Williams, who teaches in USC’s Program for the Study of Women and Men in Society, used both collections for his research on homosexuality in non-Western cultures.

“I realized how valuable these were,” said Williams, noting that the archives contain information he could not find elsewhere.

Knowing that the archives were in desperate need of more space, Williams approached USC officials and a deal was worked out: The collection would be given use of a 14,000-square-foot campus building on a five-year, renewable contract basis. USC would provide maintenance, while ONE would renovate the former child guidance center, install security and staff the collection. The archives, scheduled to open this spring, will be available to the public as well as to USC faculty and students.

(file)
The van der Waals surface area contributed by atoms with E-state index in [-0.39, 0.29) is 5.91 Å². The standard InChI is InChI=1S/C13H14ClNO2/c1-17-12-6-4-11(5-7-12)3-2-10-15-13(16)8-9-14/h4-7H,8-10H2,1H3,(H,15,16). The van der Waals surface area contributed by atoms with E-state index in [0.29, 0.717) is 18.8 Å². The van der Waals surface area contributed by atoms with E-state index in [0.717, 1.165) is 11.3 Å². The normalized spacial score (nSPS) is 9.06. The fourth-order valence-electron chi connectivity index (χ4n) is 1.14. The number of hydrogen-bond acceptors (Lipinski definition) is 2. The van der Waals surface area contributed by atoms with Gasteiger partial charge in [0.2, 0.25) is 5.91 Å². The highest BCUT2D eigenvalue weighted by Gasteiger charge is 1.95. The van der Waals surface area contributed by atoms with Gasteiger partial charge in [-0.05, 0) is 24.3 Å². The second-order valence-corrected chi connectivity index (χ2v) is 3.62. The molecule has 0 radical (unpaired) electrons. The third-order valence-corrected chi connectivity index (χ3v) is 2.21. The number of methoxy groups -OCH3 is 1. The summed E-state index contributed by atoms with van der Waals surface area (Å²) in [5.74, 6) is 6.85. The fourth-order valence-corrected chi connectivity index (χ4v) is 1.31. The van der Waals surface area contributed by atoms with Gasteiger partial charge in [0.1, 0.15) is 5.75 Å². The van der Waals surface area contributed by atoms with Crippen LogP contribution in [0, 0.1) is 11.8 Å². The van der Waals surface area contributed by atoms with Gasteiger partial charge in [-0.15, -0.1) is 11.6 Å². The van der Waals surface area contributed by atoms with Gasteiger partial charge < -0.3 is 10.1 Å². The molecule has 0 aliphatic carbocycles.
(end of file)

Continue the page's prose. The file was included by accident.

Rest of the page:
Williams said about 20 USC faculty members do research in the gay studies field, which is gradually gaining recognition. More than 45 American colleges and universities offer at least one course in the gay experience, according to the National Gay and Lesbian Task Force, and at San Francisco State University, students can now earn a minor in the subject.

Currently, Sipe said, USC has little in the way of gay-related archival and specialized material. The addition of the collections will “greatly enrich the academic enterprise at USC for study in this area,” he said.

USC also is negotiating with other gay archives to house their material, including the June L. Mazer Lesbian Collection, now located in the same West Hollywood building as the international archives.

“We would like to be connected with them and get more exposure for the Mazer collection,” said Kim Kralj, Mazer board president. Much smaller than the ONE archives, the 14-year-old collection includes books, magazines, unpublished manuscripts and photographs.